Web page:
Yours sincerely,

JIM TOMLINSON

Reader in Economic History

Brunel University

Uxbridge,

Middlesex

28 April

React Now

Latest stories from i100
Have you tried new the Independent Digital Edition apps?
iJobs Job Widget
iJobs General

Recruitment Genius: Installation and Service Engineer - Doors / Windows

£18000 - £30000 per annum: Recruitment Genius: This specialist designer and ma...

Recruitment Genius: Systems Developer

£26000 - £30000 per annum: Recruitment Genius: A market leading provider of tu...

Recruitment Genius: Sales Consultant - OTE £30,000+

£15000 - £30000 per annum: Recruitment Genius: This is an exciting opportunity...

Recruitment Genius: Area Sales Manager - Designate South

£25000 - £30000 per annum: Recruitment Genius: One of the UK's leading electro...

Day In a Page

Read Next
 

Here’s why I’m so full of (coffee) beans

Jane Merrick
Syrian conflict is the world's first 'climate change war', say scientists, but it won't be the last one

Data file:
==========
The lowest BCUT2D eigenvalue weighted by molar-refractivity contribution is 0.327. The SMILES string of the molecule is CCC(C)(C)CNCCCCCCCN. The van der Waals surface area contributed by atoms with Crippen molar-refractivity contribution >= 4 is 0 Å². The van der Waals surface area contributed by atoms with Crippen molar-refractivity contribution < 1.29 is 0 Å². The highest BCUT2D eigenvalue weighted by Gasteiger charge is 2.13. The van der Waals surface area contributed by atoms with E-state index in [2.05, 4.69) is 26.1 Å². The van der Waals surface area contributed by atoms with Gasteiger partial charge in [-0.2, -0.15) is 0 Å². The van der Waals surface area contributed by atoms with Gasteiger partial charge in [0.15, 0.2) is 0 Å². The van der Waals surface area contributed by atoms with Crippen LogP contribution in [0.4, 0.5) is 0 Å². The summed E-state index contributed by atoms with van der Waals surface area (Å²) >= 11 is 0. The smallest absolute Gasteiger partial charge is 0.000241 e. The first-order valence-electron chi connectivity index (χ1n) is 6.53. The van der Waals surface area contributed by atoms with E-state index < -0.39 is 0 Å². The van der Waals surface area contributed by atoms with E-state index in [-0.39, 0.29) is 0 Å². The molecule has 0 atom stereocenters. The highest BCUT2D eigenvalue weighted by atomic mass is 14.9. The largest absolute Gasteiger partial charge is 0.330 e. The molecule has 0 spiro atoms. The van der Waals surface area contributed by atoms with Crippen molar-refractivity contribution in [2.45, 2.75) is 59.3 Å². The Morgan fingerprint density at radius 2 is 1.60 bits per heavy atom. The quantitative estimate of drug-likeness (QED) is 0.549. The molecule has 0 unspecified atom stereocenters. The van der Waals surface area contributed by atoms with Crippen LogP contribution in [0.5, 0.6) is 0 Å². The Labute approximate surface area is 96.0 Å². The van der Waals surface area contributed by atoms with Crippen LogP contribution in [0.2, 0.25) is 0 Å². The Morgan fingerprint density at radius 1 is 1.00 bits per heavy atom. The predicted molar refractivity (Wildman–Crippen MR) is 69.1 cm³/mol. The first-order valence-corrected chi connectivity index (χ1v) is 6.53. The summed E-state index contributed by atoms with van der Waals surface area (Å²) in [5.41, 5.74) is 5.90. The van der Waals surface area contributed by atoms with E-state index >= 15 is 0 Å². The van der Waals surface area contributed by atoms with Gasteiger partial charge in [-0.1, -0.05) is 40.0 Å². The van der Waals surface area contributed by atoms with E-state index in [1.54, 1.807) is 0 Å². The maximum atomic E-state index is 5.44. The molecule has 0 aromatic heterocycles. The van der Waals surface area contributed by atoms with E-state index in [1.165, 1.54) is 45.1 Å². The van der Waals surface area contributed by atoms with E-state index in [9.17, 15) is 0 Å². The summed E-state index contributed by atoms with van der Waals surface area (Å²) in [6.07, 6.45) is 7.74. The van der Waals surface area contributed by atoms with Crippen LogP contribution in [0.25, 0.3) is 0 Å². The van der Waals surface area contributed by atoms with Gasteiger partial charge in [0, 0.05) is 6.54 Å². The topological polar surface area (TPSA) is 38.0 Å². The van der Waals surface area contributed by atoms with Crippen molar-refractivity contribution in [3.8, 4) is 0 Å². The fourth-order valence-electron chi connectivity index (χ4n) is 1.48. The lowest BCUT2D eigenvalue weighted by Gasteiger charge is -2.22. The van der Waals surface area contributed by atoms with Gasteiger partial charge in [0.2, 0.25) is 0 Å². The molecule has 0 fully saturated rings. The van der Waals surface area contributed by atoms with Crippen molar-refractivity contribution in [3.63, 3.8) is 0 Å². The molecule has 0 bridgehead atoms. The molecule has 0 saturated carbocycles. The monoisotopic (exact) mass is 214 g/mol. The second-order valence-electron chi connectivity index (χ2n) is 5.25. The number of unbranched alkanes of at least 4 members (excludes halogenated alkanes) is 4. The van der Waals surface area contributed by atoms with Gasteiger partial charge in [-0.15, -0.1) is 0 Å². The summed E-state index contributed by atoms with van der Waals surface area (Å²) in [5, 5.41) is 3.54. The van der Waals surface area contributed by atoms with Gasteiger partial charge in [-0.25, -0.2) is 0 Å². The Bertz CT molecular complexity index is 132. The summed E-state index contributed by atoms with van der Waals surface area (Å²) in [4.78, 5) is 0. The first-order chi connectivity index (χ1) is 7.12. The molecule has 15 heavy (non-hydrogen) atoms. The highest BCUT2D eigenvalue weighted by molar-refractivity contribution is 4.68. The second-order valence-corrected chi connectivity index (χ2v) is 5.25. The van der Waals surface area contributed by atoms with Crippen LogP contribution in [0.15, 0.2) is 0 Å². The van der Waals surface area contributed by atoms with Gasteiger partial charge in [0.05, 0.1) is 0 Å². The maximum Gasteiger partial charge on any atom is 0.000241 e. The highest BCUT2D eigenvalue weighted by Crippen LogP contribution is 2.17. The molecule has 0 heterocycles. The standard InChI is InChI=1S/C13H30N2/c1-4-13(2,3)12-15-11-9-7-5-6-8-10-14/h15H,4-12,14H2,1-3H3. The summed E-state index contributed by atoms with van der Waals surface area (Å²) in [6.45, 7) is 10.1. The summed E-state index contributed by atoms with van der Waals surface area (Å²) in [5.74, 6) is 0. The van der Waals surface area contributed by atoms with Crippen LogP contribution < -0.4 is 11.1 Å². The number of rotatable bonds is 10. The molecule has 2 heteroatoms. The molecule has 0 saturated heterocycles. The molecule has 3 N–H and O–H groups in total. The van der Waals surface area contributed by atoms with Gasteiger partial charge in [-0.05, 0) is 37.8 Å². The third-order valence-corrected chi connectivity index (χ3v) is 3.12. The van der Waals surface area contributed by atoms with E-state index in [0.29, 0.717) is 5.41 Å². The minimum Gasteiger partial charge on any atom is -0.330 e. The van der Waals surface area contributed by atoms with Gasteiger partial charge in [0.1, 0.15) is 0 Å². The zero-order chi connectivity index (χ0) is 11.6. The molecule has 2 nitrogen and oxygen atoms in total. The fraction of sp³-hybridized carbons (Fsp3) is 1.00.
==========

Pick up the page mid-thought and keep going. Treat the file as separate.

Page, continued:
Climate change key in Syrian conflict

And it will trigger more war in future
How I outwitted the Gestapo

How I outwitted the Gestapo

My life as a Jew in wartime Berlin
The nation's favourite animal revealed

The nation's favourite animal revealed

Women like cuddly creatures whilst men like creepy-crawlies
Is this the way to get young people to vote?

Getting young people to vote

From #VOTESELFISH to Bite the Ballot
Poldark star Heida Reed: 'I don't think a single bodice gets ripped'

Poldark star Heida Reed

'I don't think a single bodice gets ripped'
The difference between America and Israel? There isn’t one

The difference between America and Israel? There isn’t one

Netanyahu knows he can get away with anything in America, says Robert Fisk
Families clubbing together to build their own affordable accommodation

Do It Yourself approach to securing a new house

Community land trusts marking a new trend for taking the initiative away from developers
Head of WWF UK: We didn’t send Cameron to the Arctic to see green ideas freeze